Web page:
The festival lost its nonprofit corporation status with the state from Sept. 10, 2015, to March 6, 2017. That means it was not registered during the 2016 balloon fest.

The spokeswoman for the Secretary of State’s Office said its not unusual for groups to lose and regain their registration, but they’re not supposed to do business in Maine without it.

Hamlyn — who works as an accountant and has been, according to state records, the festival’s treasurer since 2005 — said she only recently learned the festival wasn’t in compliance.

The festival’s nonprofit corporation was reinstated last week.

The festival’s tax-exempt status with the federal government is also in question. According to the IRS, the 501(c)(4) status was revoked in 2013 because it had not filed its paperwork for the previous three years, which was Hamlyn’s responsibility as treasurer. The IRS said it has received nothing from the festival since 2009.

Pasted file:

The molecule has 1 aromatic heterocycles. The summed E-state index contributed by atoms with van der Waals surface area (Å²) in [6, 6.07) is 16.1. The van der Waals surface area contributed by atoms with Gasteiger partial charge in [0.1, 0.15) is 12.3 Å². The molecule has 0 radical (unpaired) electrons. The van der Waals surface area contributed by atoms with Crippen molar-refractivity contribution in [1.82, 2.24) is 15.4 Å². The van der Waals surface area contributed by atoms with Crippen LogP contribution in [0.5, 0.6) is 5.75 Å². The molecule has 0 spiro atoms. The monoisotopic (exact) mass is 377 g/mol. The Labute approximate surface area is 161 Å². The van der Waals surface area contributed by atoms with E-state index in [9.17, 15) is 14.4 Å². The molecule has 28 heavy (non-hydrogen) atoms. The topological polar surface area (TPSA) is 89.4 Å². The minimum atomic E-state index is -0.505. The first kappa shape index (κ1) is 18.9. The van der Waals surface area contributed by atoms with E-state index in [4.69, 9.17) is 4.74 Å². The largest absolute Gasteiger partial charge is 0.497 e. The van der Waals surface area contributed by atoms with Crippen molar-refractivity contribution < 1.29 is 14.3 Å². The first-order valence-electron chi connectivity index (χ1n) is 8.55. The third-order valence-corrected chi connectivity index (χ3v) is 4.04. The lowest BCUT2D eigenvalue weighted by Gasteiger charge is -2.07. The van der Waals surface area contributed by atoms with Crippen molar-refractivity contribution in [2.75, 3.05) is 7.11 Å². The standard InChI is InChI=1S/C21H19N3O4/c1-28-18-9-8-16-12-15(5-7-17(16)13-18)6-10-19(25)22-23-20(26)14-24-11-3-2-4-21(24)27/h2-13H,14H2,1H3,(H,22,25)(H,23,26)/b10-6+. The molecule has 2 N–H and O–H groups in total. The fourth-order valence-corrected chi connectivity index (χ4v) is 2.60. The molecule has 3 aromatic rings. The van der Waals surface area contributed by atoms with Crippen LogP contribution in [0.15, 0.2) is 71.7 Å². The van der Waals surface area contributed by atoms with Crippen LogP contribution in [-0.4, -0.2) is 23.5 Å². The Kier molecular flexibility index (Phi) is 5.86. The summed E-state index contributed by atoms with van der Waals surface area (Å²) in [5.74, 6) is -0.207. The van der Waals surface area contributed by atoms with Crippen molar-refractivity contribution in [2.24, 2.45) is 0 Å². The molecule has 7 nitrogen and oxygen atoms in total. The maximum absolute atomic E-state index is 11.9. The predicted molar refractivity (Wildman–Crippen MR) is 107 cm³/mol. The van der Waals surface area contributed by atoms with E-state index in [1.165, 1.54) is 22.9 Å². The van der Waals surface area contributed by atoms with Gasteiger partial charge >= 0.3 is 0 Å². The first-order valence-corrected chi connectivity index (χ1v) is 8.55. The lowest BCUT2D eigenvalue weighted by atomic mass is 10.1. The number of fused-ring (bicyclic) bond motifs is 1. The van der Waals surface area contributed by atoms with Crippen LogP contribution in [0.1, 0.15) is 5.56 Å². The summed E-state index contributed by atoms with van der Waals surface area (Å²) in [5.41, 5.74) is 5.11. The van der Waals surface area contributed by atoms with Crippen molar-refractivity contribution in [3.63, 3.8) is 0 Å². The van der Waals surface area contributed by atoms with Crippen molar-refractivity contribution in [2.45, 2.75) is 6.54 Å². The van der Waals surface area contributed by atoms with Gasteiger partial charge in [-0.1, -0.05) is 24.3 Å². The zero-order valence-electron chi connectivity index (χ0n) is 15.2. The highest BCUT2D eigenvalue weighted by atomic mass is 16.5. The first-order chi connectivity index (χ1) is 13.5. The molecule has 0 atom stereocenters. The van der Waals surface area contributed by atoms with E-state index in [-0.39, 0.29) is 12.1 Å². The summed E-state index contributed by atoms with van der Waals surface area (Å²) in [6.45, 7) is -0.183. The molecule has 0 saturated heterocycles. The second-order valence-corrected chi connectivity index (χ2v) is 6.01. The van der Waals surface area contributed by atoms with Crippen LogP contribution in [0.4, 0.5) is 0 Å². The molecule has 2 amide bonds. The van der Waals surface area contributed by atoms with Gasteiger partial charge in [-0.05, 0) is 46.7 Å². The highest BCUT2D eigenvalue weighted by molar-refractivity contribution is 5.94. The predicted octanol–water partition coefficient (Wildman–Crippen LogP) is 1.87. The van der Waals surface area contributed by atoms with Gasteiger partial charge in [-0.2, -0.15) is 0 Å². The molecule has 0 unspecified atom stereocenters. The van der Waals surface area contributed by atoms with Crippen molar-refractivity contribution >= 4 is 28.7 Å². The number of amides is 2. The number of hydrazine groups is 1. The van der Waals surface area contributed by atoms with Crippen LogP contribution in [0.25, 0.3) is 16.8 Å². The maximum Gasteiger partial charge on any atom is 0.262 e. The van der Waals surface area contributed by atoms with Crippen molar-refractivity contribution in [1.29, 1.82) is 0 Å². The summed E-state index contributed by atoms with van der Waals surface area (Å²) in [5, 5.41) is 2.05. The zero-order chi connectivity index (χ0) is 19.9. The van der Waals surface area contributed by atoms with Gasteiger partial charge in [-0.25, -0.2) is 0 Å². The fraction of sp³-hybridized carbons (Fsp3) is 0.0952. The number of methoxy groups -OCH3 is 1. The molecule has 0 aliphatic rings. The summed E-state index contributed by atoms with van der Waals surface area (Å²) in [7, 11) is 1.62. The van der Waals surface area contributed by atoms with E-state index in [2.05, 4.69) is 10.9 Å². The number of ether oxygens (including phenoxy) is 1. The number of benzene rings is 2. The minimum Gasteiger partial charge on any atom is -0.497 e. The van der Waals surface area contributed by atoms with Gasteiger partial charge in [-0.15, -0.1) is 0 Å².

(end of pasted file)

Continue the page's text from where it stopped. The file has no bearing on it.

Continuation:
The IRS said the festival’s tax-exempt status is still revoked.

Hamlyn said she’s filed the required documents every year and she emailed copies to the Sun Journal as proof. The copies were not dated or signed; Hamlyn said that’s because they were computer copies and only printed versions are signed and dated before being sent to the IRS.

She said she believes the IRS situation was caused by a problem with the festival’s identification number. However, the same ID number is listed on both the IRS Form 990s Hamlyn provided and the IRS’ revocation notice. The IRS also lists the festival’s current address.

Hamlyn said she spoke to the IRS this week and “I am told that what I have already sent in will resolve everything and we should be reinstated back to the revocation date without issue — with no lapse.”